If Envy is the green–eyed monster, then call me emerald-eyed Godzilla. A culinary peer just published her first article in a small, but well-regarded, food publication – I stumbled upon it accidentally and I’m verdantly envious. Not one of my nobler facets, this festering envy, but what’s a girl to do? I could deploy my usual denial tactics – block all social media mentioning her name and refuse to acknowledge my feelings of inadequacy. Not very mature nor useful. Instead, I’ve decided to better acquaint myself with the green–eyed goblin. A half–hour of internet research made me see that my envy is merely waiting to be harnessed for my benefit. Envy is a powerful teacher when it’s allowed to speak and the student takes the time to listen. Envy guides us towards our true desires. We need to ask ourselves what, specifically, is causing our envy. It’s typically something we want to be doing ourselves – like publishing a food article, perhaps? Envy rears its head when we feel we are falling behind our peers. Those we tend to envy are our equals, with quirks and failings as clear as our own, yet they’ve managed to express their talents in a way that we feel we should be doing ourselves – she published an article and why haven’t I?

Now that we’ve used envy to our advantage, now that we’re aware of the brass ring within our grasp, it’s time to move past emotion and into action. The quickest way to quash envy is to reach out to the person and offer them our congratulations quickly followed by a request for their advice on how we can move towards our own success. As soon as we see them as an ally and resource working towards a similar goal, the envy seems to melt away. Lastly, we need to take one small step towards our own goal – there’s room for more than one at the top.

And speaking of green…

Brussels Sprouts with Browned Butter, Cumin and Coriander

Ingredients


– 6 Tablespoons of unsalted butter
– ¾ teaspoon ground coriander seeds
– ¾ teaspoon ground cumin
– 1 ½ lbs. brussels sprouts, trimmed and halved
– Salt and Pepper to taste
– 1 teaspoon lemon zest

Directions

  1. In a small saucepan, melt butter over medium heat, swirling the pan occasionally to ensure the butter is cooking evenly. Once the color has changed from yellow to light-brown, add coriander and cumin and heat another 30 seconds until fragrant. Set butter aside.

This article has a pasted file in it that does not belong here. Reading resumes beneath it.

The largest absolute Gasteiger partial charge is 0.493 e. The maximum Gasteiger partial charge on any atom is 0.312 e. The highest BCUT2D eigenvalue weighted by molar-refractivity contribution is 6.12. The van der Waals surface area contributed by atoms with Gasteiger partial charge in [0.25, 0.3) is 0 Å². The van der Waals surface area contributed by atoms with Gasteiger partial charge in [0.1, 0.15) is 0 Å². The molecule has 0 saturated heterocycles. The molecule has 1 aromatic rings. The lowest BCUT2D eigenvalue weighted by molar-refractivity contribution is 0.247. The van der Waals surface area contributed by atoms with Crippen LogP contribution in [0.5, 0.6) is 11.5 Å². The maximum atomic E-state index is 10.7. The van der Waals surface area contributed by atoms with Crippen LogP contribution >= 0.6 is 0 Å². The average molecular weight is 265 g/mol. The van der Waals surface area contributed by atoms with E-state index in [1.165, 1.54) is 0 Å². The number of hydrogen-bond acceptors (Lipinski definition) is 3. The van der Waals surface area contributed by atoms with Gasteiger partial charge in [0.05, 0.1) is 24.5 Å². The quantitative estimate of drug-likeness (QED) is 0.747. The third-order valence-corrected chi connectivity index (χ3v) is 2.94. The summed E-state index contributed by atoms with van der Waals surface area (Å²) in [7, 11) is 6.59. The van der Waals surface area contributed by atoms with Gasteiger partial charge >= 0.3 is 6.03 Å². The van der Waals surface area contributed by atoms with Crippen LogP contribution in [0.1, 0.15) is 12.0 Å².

2. In a large skillet with lid, heat brussels sprouts with ½ cup water on medium heat. Reduce heat, cover with lid and cook about 10 minutes until a knife tip easily pierces center of sprout but sprout is still firm. Remove lid, increase heat to high and heat until water is completely absorbed.
  3. Add butter, including browned butter solids and spices, to sprouts and stir until sprouts are evenly covered with butter and begin to brown around edges. Remove from heat, season with salt and pepper, and garnish with zest. Sprouts can be made ahead and reheated or served at room temperature.

Cranberry sauce with dried cherries and cloves

Cranberry Cherry Sauce

For all of November, and most of October if I’m honest, I’ve had a terrible bout of writer’s block. It’s not lack of topics, the “what,” that has me flummoxed; there are plenty of topics – big topics, sensitive topics and juicy topics. However, approaching them, the “how,” has confounded me for weeks.

So, as we move into December, I find myself tardy on both this recipe’s relevancy and the announcement of my not-so-recent career resignation after 15 years. I’ve spent the majority of the last two and a half weeks in my bathrobe without any rush to return to the workforce (or post, obviously).

Cranberry Sauce with Dried Cherries and Cloves

Original recipe from Bon Appétit

Ingredients

  • 2 ½ cups cherry cider or tart cherry juice
  • 1 8-ounce package dried tart cherries
  • 1 cup sugar
  • 1 12-ounce package fresh cranberries
  • ¼ teaspoon (generous) ground cloves

Directions

  1. In a large saucepan, combine cider or juice with dried cherries. Bring to simmer. Remove from heat and let stand for 8 minutes to soften cherries.
  2. Add sugar, cranberries and cloves. Cook over medium high heat until cranberries burst, stirring occasionally, about 8-10 minutes.
  3. Refrigerate until cold, about 4 hours. Can be made 4 days in advance.